Tear­ful boss calls for ac­tion

The Football League Paper - - CHAMPIONSHIP - By Chris Dunlavy

WE’LL keep right on to the end of the road, sing the Birm­ing­ham fans. And boy, did their team ever fol­low that ad­vice.

Dead, buried, done for; with 14 min­utes to go and Bolton 2-0 up, not even the hardi­est Blues fan be­lieved their boys would be in the Cham­pi­onship next sea­son.

This is a side who haven’t won at home since Oc­to­ber.Who haven’t kept a clean sheet in 16 games.Who haven’t even col­lected a point for a month. It sim­ply wasn’t pos­si­ble they could score twice.

But 15 crazy, won­der­ful, in­ex­pli­ca­ble min­utes later, that’s ex­actly what they had done. As Sir Alex Fer­gu­son said: “Foot­ball, bloody hell!”

Lee Clark has never been the type of man­ager to mouth plat­i­tudes. He wears his heart on his sleeve, dis­sect­ing per­for­mances with a raw, emo­tional hon­esty that is of­ten painful to watch.

Be­fore the match, he had warned that rel­e­ga­tion to the third tier for the first time in 20 years spelled “Ar­maged­don” for a club pen­ni­less and rud­der­less since the ar­rest of for­mer owner Carson Ye­ung in 2011.

“And when the fi­nal whis­tle shrilled, the re­lief poured forth. With tears stream­ing down his face, the Blues boss tore down the touch­line, wres­tled his way past the stew­ards and flung him­self at the 3,800 trav­el­ling fans.

“The emo­tions... it was just mad­ness, ab­so­lute mad­ness,” said Clark, miss­ing his coat and still dry­ing his eyes. “I buy into the club and I felt for the sup­port­ers so much in the last few weeks. That was my sole ob­jec­tive; ev­ery­thing that went through my mind, day in day out, was to

do it for the fans. The sup­port­ers have taken the word sup­port to a new level.

“They’re real char­ac­ters, and people who sup­port us when things aren’t go­ing so well. My cel­e­bra­tion was to thank them. I just wish I could have run that quick when I was play­ing!”

Talk­ing of pace­less, Nikola Zigic has all the mo­bil­ity of a gi­ant red­wood, his lum­ber­ing fig­ure per­son­i­fy­ing the aw­ful sta­sis that has gripped the Blues dur­ing Ye­ung’s ill-fated reign.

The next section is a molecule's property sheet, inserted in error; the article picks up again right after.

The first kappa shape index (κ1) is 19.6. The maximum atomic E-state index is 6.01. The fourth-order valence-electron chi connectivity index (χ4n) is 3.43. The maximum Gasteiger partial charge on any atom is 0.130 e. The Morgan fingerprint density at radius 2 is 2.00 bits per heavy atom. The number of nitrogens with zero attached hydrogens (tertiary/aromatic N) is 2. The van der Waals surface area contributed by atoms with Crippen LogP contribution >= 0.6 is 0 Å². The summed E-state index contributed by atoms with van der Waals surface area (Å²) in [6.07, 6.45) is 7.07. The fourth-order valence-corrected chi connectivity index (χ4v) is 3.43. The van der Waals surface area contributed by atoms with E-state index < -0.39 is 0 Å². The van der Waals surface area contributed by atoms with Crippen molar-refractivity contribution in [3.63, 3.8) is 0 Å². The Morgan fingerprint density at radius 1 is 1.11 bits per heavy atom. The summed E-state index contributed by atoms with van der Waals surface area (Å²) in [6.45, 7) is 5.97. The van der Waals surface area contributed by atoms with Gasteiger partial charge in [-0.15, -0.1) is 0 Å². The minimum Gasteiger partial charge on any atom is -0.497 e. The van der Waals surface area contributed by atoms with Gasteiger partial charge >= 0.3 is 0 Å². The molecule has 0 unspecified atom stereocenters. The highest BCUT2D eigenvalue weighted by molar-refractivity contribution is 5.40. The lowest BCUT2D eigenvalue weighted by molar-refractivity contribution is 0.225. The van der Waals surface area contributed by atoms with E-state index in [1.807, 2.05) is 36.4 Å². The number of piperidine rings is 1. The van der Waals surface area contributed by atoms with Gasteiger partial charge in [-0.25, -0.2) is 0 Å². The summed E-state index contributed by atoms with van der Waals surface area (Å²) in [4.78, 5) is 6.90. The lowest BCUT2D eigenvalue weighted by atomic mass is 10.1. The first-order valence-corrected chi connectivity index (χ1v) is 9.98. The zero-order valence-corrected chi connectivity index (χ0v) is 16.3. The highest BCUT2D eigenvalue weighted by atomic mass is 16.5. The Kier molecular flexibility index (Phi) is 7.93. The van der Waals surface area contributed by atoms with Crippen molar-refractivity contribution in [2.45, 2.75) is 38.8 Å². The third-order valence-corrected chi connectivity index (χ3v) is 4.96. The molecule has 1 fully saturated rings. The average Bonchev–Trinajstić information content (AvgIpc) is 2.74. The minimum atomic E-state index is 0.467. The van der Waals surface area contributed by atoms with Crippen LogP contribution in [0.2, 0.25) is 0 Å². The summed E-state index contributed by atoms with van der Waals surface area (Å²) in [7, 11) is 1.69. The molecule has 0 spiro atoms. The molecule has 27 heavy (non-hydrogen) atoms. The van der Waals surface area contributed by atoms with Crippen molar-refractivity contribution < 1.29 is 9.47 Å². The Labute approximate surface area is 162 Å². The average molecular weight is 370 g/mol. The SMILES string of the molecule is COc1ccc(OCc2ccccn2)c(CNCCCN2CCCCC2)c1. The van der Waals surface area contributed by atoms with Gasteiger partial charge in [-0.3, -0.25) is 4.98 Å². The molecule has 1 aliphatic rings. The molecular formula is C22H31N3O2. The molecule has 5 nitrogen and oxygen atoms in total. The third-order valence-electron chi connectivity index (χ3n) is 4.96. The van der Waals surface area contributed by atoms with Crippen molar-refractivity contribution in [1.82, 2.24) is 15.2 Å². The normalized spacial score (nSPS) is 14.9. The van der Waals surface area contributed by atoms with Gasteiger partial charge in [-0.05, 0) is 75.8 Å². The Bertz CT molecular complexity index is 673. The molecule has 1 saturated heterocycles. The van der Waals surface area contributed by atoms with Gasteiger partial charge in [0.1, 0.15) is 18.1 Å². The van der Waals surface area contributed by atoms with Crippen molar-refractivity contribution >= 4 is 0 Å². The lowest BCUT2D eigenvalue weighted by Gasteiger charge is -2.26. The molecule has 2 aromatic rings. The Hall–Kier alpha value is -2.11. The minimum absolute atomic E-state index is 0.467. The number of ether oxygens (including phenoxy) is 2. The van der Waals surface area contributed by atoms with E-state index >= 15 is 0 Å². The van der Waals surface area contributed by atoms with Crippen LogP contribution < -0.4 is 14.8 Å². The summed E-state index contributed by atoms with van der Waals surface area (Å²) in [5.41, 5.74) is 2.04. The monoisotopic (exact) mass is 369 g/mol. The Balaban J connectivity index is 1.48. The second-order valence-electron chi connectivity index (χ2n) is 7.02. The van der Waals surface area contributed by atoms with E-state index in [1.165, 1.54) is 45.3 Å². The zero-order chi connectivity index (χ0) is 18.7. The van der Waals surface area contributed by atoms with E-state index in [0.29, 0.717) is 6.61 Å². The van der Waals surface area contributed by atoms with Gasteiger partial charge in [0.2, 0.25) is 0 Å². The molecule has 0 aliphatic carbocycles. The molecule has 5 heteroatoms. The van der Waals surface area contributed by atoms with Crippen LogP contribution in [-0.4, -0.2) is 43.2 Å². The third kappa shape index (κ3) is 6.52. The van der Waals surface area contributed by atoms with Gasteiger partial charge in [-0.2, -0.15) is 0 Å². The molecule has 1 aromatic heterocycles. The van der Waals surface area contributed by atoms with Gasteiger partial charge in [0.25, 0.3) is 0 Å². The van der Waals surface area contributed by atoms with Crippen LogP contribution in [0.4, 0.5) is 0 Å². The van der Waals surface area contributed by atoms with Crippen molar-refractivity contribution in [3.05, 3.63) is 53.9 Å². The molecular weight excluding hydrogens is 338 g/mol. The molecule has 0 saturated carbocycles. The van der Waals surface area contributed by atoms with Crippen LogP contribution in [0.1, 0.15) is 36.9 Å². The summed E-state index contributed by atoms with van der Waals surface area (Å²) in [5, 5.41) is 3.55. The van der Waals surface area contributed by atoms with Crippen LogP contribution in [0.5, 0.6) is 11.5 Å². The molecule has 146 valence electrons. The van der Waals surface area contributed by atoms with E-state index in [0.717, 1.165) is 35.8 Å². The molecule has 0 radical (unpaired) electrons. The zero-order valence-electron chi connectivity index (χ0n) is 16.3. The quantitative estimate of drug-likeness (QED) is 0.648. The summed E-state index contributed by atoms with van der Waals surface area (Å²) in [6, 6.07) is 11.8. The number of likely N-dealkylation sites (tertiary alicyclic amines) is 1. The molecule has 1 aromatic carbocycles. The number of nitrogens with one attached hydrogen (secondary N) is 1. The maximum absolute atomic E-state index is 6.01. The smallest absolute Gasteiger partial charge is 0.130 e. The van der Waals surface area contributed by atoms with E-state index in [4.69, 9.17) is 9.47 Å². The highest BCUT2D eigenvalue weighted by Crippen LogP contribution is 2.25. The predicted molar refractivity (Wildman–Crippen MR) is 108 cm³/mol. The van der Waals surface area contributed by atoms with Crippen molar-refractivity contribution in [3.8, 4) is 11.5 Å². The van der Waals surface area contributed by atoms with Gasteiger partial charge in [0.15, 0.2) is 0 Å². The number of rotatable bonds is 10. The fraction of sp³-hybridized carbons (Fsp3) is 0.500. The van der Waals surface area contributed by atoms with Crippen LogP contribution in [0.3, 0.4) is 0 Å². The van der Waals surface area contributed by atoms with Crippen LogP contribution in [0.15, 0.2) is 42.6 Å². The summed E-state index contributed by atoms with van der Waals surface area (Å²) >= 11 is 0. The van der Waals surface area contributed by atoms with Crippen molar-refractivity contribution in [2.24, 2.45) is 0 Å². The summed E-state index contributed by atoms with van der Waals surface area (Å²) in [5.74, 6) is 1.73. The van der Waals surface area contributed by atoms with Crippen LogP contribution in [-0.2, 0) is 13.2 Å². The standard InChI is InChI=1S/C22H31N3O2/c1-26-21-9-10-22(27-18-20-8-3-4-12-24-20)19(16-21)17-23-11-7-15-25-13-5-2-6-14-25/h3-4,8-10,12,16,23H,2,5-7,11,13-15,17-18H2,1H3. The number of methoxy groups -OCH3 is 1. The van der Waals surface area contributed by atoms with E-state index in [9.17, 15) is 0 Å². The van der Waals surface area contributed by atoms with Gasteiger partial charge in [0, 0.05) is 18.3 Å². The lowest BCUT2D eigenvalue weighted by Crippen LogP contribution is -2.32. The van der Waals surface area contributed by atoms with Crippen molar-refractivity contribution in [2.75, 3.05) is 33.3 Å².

But ev­ery dog, no mat­ter how over­paid, has his day. First came a tow­er­ing header from a Mitch Han­cox cross.Then, with sec­onds re­main­ing, the Ser­bian rose again, his header cleared off the line but bun­dled home by Paul Cad­dis.

Zigic is the sole, costly relic of Birm­ing­ham’s rel­e­ga­tion from the Pre­mier League and while it would be push­ing it to sug­gest he has re­paid his crip­pling £65,000 a week salary, the 33-year-old’s last match will at least go down as his finest.

“Zigic has been in­spired,” said Clark. “He’s grabbed the lads by the shirt tails and pushed them on.”

The chal­lenge now is to en­sure this glo­ri­ous day at the Ree­bok be­comes a spring­board rather than a stay of ex­e­cu­tion.

Though Ye­ung is gone, the prob­lems re­main. The un­will­ing­ness of own­ers BIHL to in­vest has forced Clark to con­duct his great es­cape with raw rook­ies and loa­nees. If a new buyer can­not be found – and so far there is none of the hori­zon – then a re­peat may be too big an ask.

“Ev­ery­one at the club needs to use this as a wake up call,” said Clark. “Whether that’s new in­vest­ment or new own­ers.This can­not hap­pen to this club. It’s too big and the sup­port is too good.”

PIC­TURE: Ac­tion Im­ages

WE’RE SAFE: Birm­ing­ham play­ers cel­e­brate in front of their trav­el­ling fans

KEY MO­MENT: Birm­ing­ham’s Paul Cad­dis heads in the equaliser. Above: Lee Clark cries on bench

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